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Employment News

Will a Higher Minimum Wage Result in Fewer Jobs—and Small Businesses?

By Employment News, News

Earlier this month, the governor of Missouri announced he was lowering the state’s minimum wage from $10 back to $7.70. The reason? He had heard from numerous small-business owners who said they couldn’t afford to pay the wage and stay in business. Although California and other states have committed to raise minimum wage to $15 an hour, small and midsized business (SMB) owners with limited resources appear to be struggling to meet higher wage requirements….

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Can Meal Break Payments Cover Off-the-Clock Work?
The Supreme Court May Decide

By Employment Law, Employment News

Business owners face many situations where laws don’t appear crystal clear or do not cover particular circumstances. In these cases, lacking the advice of an attorney or HR specialist, they make judgment calls that may get them into trouble. That happened to a major corporation, whose personnel assumed paid meal breaks could offset unpaid pre-shift and post-shift work. Although their logic may have seemed reasonable, the approach was not covered by the Fair Labor Standards…

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As Drug Use Accelerates, Failed Drug Tests Hit 12-Year High

By Drugs in the Workplace, Employment News

Anyone who listens to or reads the news likely knows about the drug epidemic sweeping many states, including Georgia. In the workplace, prescription pain medication has been especially problematic. Close to 8 million pain medication prescriptions are issued in Georgia every year. Despite these events, many companies still do not drug test—or do not test effectively. Marathon believes that organizations simply cannot afford to underestimate the importance of drug testing, any longer. If you don’t…

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FLSA Delay

By Employment Law, Employment News

As you may have heard, there has been a delay in the implementation of the long awaited increase in the wage test for exemption from overtime.  At this point, there is uncertainty as to what will happen in the future, but I personally feel it is unlikely that this change is going away completely. With that being said, we have several options: If you have not yet implemented any changes, your procrastination has paid off….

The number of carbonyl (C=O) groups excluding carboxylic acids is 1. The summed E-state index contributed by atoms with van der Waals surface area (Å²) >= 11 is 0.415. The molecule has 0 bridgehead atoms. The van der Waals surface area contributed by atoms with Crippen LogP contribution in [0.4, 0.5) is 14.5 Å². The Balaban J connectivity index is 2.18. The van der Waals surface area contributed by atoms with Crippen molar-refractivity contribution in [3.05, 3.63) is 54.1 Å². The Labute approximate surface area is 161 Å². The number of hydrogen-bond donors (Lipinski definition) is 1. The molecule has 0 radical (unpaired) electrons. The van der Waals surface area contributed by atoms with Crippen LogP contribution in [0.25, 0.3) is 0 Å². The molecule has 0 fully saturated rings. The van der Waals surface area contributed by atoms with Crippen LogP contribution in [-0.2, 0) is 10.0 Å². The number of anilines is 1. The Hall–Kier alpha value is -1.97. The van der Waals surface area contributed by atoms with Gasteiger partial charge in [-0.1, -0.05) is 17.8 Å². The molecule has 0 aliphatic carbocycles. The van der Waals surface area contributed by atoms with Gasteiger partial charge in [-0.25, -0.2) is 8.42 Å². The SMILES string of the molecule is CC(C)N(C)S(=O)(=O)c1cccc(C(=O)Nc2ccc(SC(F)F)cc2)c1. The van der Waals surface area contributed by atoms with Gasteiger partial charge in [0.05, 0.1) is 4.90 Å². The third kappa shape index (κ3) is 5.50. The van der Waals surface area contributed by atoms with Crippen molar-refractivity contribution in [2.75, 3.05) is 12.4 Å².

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Time is Up on Implementing Overtime Regulations

By Employment Law, Employment News

The Department of Labor’s (DOL) new overtime regulations go into effect in just a couple of weeks – December 1, 2016, which we’ve discussed many times over the past six months: Countdown to FLSA Compliance Focus on the FLSA Staying on Top of Overtime Overtime Overhaul To qualify for exemption, employees must meet two “tests” – a wage test and a duties test. In order for an exemption to apply, an employee’s duties and wages…

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Questioning What is Reasonable

By Employment Law, Employment News, News

We are seeing more Americans with Disabilities Act (ADA) claims lately, which shine a light on the gray area of “what is a reasonable accommodation?” If an employee cannot perform their job duties because of a non-work related medical issue, the employer should try to find a position within the employee’s skill set and comfort level. The key is identifying reasonable accommodations for the employee and avoiding undue hardship on the employer. Take ADA claims…

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Staying on Top of Overtime

By Employment Law, Employment News, News

As we indicated in last month’s newsletter, the U.S. Department of Labor (DOL) finalized their new overtime policy known as the “white-collar exemption.” This is a significant change to overtime pay exemptions, increasing the salary of “exempt” employees to $47,476 from $23,660, meaning if an employee makes less than $47,476 annually, they are now entitled to overtime pay. Employers must comply with these updated regulations by December 1, 2016. That gives you a little more…

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Will Transparent Data Make Workplaces Safer?

By Employment Law, Employment News, News

The U.S. Department of Labor (DOL) thinks so. In May, the Occupational Safety and Health Administration (OSHA) announced a ruling that increases data transparency by making information about workplace injuries and illnesses available online. They say that sharing this kind of information publicly helps “reduce work-related injuries and illnesses.” The new rule takes effect on January 1, 2017. It requires certain employers to electronically submit injury and illness data that they are already required to…

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Overtime Overhaul

By Employment Law, Employment News, Payroll

The U.S. Department of Labor (DOL) is close to making a final decision regarding salary levels eligible for overtime pay exemptions. The anticipated outcome is expected to more than double the current annual exemption level of $23,660 to somewhere between $47,000 and $50,000. This change is expected to impact many people including executives, administrators and professionals. For this reason, the new policy is often referred to as the “white-collar exemption.” Employees newly classified as nonexempt…

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